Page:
Skip To Content
Cambridge University Science Magazine
In November 2010, worldwide experts gathered in Nice for the Cancer Biology for Clinician’s Symposium organized by the European Society for Medical Oncology (ESMO). The experts suggested that the future of cancer therapy lies in the development of drugs to target the specific molecules that drive each individual cancer. It has become clear from years of research that cancer is far from one disease and even tumours from the same organ vary from patient to patient. Nevertheless it is often possible to group patients with, for example, lung cancer into smaller subtypes and develop therapies to treat each subtype. Success using this method has already been proven in the breast cancer field, where drugs have been designed to specifically inhibit the estrogen receptor, which drives the growth of a large subset of tumours. According to the Office for National Statistics, death rates have fallen by more than a third since the drugs’ introduction.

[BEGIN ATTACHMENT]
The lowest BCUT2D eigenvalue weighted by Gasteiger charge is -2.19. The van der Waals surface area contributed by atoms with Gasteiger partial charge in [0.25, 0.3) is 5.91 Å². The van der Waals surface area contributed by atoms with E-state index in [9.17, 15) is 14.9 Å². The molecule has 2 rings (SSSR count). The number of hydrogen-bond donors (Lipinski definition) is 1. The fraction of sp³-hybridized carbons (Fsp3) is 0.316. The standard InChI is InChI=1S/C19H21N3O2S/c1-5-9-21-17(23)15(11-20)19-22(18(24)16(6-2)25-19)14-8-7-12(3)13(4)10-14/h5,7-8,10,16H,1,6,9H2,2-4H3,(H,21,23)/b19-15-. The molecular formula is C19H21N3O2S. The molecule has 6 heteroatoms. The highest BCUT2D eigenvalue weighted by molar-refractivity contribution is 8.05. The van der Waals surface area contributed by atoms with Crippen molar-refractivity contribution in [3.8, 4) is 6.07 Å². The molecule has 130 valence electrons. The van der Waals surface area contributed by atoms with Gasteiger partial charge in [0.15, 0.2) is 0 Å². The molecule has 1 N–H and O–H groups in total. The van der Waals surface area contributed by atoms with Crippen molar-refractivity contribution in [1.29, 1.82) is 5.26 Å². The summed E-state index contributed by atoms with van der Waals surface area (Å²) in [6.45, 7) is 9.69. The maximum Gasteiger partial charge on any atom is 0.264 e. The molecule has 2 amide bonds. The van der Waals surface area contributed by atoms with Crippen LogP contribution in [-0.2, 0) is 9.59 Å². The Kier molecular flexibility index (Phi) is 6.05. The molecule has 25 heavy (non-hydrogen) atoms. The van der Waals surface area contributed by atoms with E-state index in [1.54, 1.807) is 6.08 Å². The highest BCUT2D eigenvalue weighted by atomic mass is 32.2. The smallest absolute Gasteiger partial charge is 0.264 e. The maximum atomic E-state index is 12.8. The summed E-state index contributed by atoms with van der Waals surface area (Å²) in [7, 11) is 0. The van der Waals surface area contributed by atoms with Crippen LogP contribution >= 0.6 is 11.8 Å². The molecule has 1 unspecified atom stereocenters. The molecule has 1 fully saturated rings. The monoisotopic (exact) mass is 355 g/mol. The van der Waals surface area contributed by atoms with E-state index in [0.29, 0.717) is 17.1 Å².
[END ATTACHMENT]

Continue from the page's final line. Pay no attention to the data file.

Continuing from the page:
However, the only way these personalised treatments can become a reality is via radical changes to the way drugs are developed and brought to market. The co-chair of the symposium, Fabrice Andre from the Institut Gustave Roussy in France, said: "it’s clear that we urgently need a new paradigm for drug development, including targeted patient selection for clinical trials, shorter duration of clinical trials and improvement of the cost effectiveness of bringing a new drug to the market."

With new thinking from pharmaceutical companies, governments and clinicians it should in future be possible to screen a patient’s tumour for the correct drug, thereby revolutionising the field of oncology.

Written by Jessica Robinson